An alternate way to control the recorder is to have the command controller 36 keep all the CDTL information instead of sending it to the time/channel progxamming 40. The command controller would also keep track of the time by periodically reading clock 42. The command controller would then send commands to the time/channel programming 40 to turn on and off the recorder and to tuner 46 to cause it to tune to the right channel at the right time according to the CDTL information.

The clock 42 is also an inpu~ to G~code decoder 38, which allows the G-code decoding to be a function of the clock, which lends a measure of security to the decoding technique and makes it harder to copy. Of course this requires that the encoding technique must also be a function of the clock.

A possible realization of the command controller 36 and the G-code decoder 3~ is shown in FIG. ~. The command controller 36 7~

function can be realized with a microprocessor 50, a random access memory 52 and a read only memory 54, which is used for program storage. The input/output 56 function is adapted to receive commands from the command signal receiver 3~, the manual controls 34 and the clock 42, and to output signals to a display 35, the clock 42, and the time/channel programming 40 function.
If the microprocessor 50 interprets that a G-code has been received, then the G-cod~ is sent to microcontroller 60 for decoding. The microcontroller 60 has an embedded random access memory 62 and an embedded read only memory 64 for program and table storage. The clock 42 can be read by both microprocessor 50 and microcontroller 60.

An alternative to having microcontroller 60 perform the G-code decoding is to build the G-code decoding directly into the program stored in read only memory 5~. This would eliminate the need for microcontroller 60. Of course, other hardware to perform the G-code decoding can also be used. The choice of which implementation to use is primarily an economic one.
The blocks in Figs. l and 2 are well known in the prior art and are present in the following patents: Fields, patent no.
4,481,412; 5cholz, patent no. 4,519,003; and Brugliera, patent no~ 4,631,601. For example, clock 42 is analogous to element 7 in Scholz and elemen~ 17 in Brugliera. Other analogous elements are: command signal receiver 30 and Scholz 14 and Brugliera 12;
tunqr 46 and Scholz 6 and Brugliera lO; time/channel progr~mming 40 and Scholz 8, 11 and Brugliera 16 record & playback 44 and Scholz 1, 2, 4 command controller 36 and Scholz 11, 10 and Brugliera 12 microprocessor 50 and Fields 27; RAM 62 and Fields 34; ROM 54 and Fields 33; manual controls 34 and Scholz 15, 16;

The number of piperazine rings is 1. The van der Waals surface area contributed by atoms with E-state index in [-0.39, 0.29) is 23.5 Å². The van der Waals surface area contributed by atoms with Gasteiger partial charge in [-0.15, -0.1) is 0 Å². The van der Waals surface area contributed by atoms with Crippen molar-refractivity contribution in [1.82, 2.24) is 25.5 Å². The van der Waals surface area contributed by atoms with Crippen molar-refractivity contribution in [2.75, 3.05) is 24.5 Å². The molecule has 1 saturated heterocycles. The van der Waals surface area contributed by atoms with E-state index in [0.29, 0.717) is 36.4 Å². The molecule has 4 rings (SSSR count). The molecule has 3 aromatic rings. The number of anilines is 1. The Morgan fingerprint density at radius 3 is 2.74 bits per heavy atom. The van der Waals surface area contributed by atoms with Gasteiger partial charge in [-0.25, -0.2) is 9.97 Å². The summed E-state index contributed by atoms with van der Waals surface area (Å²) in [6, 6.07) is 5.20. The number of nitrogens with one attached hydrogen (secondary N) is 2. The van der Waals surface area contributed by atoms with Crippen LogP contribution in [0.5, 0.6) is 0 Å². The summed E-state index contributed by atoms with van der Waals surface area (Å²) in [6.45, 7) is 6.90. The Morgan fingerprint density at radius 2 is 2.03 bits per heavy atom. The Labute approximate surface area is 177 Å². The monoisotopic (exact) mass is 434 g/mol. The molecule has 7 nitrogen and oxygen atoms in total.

and remote controller 12 and Scholz 26 and Brugliera 18.

~Q~ '7~

FIG. 3 illustrates an alternate preferred embodiment of this invention. In ~IG. 3 a remote controller with embedded G~code decoder 80 is provided. The remote controller with embedded G-code decoder 80 is very similar to remote controller 12, except S for the addition of the G-code decoder 82. Note that it is also possible in any remote controller to provide a display 84. The remote controller with embedded G-code decoder 80 would be used in conjunction with a normal video cassette recorder/player 70, which would not be required to have an embedded G-code decoder.
The numerals for the subelements of video cas~ette recorder/player 70 are the same as descri~ed above for the video cassette recorder/player with G-code decoder 14 and have the same function, except for the absence of G-code decoder 38. This preferred embodiment has the advantage that it can be used in conjunction with VCRs that are presently being used. These do not have a G-code decoding capability. Replacing their remote controllers with ones that have this capability built-in can vastly improve the capability to do timer preprogramming for a modest cost.
FIG. 4 illustrates a possible realization of the G-code decoder 82 built into the remote controller with embedded G-code decoder 80. A microprocessor 60 can be used as before to decode the G-code, as well as interface with the display 84, a clock ~5, the keypad 88 and the light emitting diode 28. Alternately, other hardware implementations can be use~ to perform the G-code decoding. The clock is provided in the remote controller 80 so that the G-code decoder 82 can be made to have the clock as one of its inputs. This allows the G-code decoding to be a function of the clock, which lends a measure of security to the decoding techni~ue and makes it harder to copy.

The remote controller with embedded G-code' decoder as described above would send channel, date, time and length io information to the video cassette recorder/player 70, which would use the CDTL information for ~uning into the correct channel and starting and stopping the recording function. The remote controller may have to be unique for each different video cassette recorder/player, becausP each brand or model may have different infrared pulses for each type of information sent such as the channel number keys and start record and stop record keys.
The particular infrared pulses used for each key type can be call~d the vocabulary of the particular remote controller. Each lo model may also have a different protocol or order of keys that need to be pushed to accomplish a function such as timer preprogramming. The protocol or order of keys to accomplish a function can be called sentence structureO ~f there is a unique remote controller built for each model type, then the proper vocabulary and sentence structure can be built directly into the remote controller.